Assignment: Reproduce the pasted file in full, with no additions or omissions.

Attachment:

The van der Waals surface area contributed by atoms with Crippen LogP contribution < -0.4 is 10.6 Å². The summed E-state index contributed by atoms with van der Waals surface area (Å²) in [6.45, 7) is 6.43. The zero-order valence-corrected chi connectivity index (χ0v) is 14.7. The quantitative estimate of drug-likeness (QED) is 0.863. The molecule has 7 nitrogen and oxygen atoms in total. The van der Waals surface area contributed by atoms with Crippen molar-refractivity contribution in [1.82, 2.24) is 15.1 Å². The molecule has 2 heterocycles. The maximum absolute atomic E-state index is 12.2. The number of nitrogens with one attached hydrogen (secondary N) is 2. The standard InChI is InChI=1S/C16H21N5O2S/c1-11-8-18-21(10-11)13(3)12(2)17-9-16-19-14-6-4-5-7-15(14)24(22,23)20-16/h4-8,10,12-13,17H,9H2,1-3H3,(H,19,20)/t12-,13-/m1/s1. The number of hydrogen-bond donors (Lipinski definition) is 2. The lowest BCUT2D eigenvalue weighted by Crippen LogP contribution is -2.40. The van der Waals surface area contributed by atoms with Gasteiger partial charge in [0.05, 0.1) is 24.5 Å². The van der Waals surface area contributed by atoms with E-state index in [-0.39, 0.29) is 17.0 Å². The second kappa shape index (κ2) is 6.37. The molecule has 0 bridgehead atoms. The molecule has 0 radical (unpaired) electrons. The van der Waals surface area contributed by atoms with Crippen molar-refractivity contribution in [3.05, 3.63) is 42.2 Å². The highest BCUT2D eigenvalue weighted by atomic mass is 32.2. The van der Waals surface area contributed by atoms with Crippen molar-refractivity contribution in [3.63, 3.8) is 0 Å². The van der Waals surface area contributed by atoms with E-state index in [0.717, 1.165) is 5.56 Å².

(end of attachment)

The van der Waals surface area contributed by atoms with Crippen LogP contribution < -0.4 is 10.6 Å². The summed E-state index contributed by atoms with van der Waals surface area (Å²) in [6.45, 7) is 6.43. The zero-order valence-corrected chi connectivity index (χ0v) is 14.7. The quantitative estimate of drug-likeness (QED) is 0.863. The molecule has 7 nitrogen and oxygen atoms in total. The van der Waals surface area contributed by atoms with Crippen molar-refractivity contribution in [1.82, 2.24) is 15.1 Å². The molecule has 2 heterocycles. The maximum absolute atomic E-state index is 12.2. The number of nitrogens with one attached hydrogen (secondary N) is 2. The standard InChI is InChI=1S/C16H21N5O2S/c1-11-8-18-21(10-11)13(3)12(2)17-9-16-19-14-6-4-5-7-15(14)24(22,23)20-16/h4-8,10,12-13,17H,9H2,1-3H3,(H,19,20)/t12-,13-/m1/s1. The number of hydrogen-bond donors (Lipinski definition) is 2. The lowest BCUT2D eigenvalue weighted by Crippen LogP contribution is -2.40. The van der Waals surface area contributed by atoms with Gasteiger partial charge in [0.05, 0.1) is 24.5 Å². The van der Waals surface area contributed by atoms with E-state index in [-0.39, 0.29) is 17.0 Å². The second kappa shape index (κ2) is 6.37. The molecule has 0 bridgehead atoms. The molecule has 0 radical (unpaired) electrons. The van der Waals surface area contributed by atoms with Crippen molar-refractivity contribution in [3.05, 3.63) is 42.2 Å². The highest BCUT2D eigenvalue weighted by atomic mass is 32.2. The van der Waals surface area contributed by atoms with Crippen molar-refractivity contribution in [3.63, 3.8) is 0 Å². The van der Waals surface area contributed by atoms with E-state index in [0.717, 1.165) is 5.56 Å².